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As previously mentioned in this column, Monroe has been very fortunate in having some mighty fine citizens who have shown their love and appreciation of our town by the many generous deeds of selfless devotion in various ways. One person whose efforts began at age 13 helped shape her into th…

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As defined by The American Heritage Dictionary, the word “obituary” comes from the Latin word “obituaris,” which means “a published notice of a death sometimes with a brief biography of the deceased.”

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The November meeting of my coffee club group got into a rather heated discussion, almost as hot as the steam rising from our cups of spiced coffee.

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One of the books in my Christmas collection is called, “The Annotated Night Before Christmas” which is a wild assortment of themes and variations on the beloved tale of Santa’s Christmas Eve visit.

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One of the many things we all share during this Christmas season is the memories we have dating back to early childhood and the endearing moments which brings a smile and sometimes a tear to our eyes when remembering Christmases of long ago.

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Here are the things I am most grateful and appreciative for at this Thanksgiving season.

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The Tribune isn't the only newspaper to chronicle the history of Walton County. For a short time in the 19th century, a paper called The Casket dug in and gave it a try.

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The weekly meeting with my coffee club members always brings something new and interesting to discuss as we sip our many cups of coffee during the morning.

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A long and beautiful chapter in Monroe’s history came to a close on May 31 with the death of Mrs. Julian E. (Allyne Harris) Brown, in Sandy Springs, Ga. She was five months shy of her 100th birthday.

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On our calendars, there are two holidays that carry significant importance: Memorial Day and Veterans Day. These are the days where we honor those who died in service to our country and those who fought and returned home.

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Just from the conversations we exchanged it is easy to see the passion Blake has for any and all things literary; it radiates from him like words flying off a page and especially when he speaks about Shakespeare, Shelley and Keats, three of his favorite authors.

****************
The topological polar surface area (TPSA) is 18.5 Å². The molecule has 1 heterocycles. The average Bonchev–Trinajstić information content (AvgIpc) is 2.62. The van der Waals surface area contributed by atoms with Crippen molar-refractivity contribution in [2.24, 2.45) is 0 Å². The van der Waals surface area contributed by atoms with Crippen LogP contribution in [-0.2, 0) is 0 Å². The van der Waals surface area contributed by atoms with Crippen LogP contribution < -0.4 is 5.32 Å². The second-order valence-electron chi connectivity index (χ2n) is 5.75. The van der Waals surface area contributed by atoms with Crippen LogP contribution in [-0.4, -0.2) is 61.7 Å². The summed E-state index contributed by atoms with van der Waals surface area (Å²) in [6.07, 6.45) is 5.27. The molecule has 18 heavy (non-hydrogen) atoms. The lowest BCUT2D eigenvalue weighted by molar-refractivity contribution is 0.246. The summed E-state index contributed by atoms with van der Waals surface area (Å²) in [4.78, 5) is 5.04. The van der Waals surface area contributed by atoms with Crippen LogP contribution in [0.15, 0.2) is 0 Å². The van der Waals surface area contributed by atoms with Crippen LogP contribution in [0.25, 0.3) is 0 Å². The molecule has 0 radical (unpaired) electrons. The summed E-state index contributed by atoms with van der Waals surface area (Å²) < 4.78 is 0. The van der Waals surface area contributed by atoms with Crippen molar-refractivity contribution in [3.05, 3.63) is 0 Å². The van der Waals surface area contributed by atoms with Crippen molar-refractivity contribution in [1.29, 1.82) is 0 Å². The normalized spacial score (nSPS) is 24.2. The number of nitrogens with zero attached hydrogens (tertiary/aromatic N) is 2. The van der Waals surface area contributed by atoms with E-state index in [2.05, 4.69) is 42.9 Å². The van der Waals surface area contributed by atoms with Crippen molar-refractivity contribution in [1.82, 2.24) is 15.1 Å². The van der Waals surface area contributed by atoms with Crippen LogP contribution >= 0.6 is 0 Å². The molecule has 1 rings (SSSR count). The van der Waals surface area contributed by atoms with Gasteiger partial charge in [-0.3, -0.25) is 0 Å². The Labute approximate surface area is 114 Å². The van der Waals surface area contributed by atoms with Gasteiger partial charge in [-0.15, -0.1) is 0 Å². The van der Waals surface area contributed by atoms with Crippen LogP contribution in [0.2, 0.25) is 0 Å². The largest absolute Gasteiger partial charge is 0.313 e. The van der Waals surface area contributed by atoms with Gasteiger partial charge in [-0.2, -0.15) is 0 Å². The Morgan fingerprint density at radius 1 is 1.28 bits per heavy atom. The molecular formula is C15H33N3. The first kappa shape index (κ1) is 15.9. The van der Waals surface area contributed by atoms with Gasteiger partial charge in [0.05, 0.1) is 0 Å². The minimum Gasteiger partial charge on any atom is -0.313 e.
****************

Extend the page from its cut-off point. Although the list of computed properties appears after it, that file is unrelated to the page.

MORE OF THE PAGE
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The uniqueness of the name, plus a beautiful old, yellow-brick mansion which houses a wildly popular restaurant named for its dinner ware, added to a community filled with Southern history, ante-bellum homes and an old well makes this tiny town of Social Circle special in not only our area b…

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Monroe sustained a significant loss on Feb. 10 in the death of Mrs. Charles Walton (Sue H.) Henson Jr.

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It was a joy to read Tribune Editor David Clemons’ Dec. 16 column about the Monroe First United Methodist Church getting a cross atop its steeple after 65 years.

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In following the long tradition of the late Furman Bisher, beloved sports editor for the Atlanta Journal-Constitution, some years ago I started a holiday column offering up my feelings of appreciation on Thanksgiving but from a Monroe perspective.

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Autumn: my favorite season of the year, when the weather cools, the leaves blaze with color, pumpkins and Indian corn adorn houses and businesses while ol’ Jack Frost gives the lawns, fields and meadows a crisp, colorful sparkling of his artistry.

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A 50-year-old hurricane touched down in Monroe twice on the weekend of Aug. 28 and 29, spreading its colors of purple and white all about the Davis-Edwards House on Friday and the American Legion Hall on Saturday.

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A week or so back, my coffee club members were gathered around the table talking about the folks in our respective towns who were called “legends” and when it came my turn to recall those from my hometown, I was flooded with memories of quite a few who, from my perspective, could be included…